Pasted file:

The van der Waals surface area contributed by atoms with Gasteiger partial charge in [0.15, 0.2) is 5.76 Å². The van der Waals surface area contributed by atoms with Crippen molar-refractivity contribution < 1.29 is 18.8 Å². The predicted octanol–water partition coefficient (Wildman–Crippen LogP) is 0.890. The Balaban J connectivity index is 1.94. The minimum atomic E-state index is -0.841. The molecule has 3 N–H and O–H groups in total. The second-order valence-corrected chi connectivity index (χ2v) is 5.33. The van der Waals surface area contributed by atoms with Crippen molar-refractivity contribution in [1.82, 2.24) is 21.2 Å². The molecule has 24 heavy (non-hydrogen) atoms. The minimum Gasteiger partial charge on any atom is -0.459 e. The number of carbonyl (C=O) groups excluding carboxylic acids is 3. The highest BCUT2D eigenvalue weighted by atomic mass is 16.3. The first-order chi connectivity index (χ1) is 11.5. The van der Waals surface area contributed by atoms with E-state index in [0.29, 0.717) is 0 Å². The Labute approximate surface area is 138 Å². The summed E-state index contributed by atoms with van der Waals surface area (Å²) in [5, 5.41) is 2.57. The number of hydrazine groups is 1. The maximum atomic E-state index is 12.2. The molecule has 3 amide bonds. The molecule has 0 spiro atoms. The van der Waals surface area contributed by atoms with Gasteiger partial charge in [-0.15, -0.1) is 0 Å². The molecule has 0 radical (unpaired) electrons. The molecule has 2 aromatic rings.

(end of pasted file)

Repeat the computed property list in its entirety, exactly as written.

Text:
The van der Waals surface area contributed by atoms with Gasteiger partial charge in [0.15, 0.2) is 5.76 Å². The van der Waals surface area contributed by atoms with Crippen molar-refractivity contribution < 1.29 is 18.8 Å². The predicted octanol–water partition coefficient (Wildman–Crippen LogP) is 0.890. The Balaban J connectivity index is 1.94. The minimum atomic E-state index is -0.841. The molecule has 3 N–H and O–H groups in total. The second-order valence-corrected chi connectivity index (χ2v) is 5.33. The van der Waals surface area contributed by atoms with Crippen molar-refractivity contribution in [1.82, 2.24) is 21.2 Å². The molecule has 24 heavy (non-hydrogen) atoms. The minimum Gasteiger partial charge on any atom is -0.459 e. The number of carbonyl (C=O) groups excluding carboxylic acids is 3. The highest BCUT2D eigenvalue weighted by atomic mass is 16.3. The first-order chi connectivity index (χ1) is 11.5. The van der Waals surface area contributed by atoms with E-state index in [0.29, 0.717) is 0 Å². The Labute approximate surface area is 138 Å². The summed E-state index contributed by atoms with van der Waals surface area (Å²) in [5, 5.41) is 2.57. The number of hydrazine groups is 1. The maximum atomic E-state index is 12.2. The molecule has 3 amide bonds. The molecule has 0 spiro atoms. The van der Waals surface area contributed by atoms with Gasteiger partial charge in [-0.15, -0.1) is 0 Å². The molecule has 0 radical (unpaired) electrons. The molecule has 2 aromatic rings.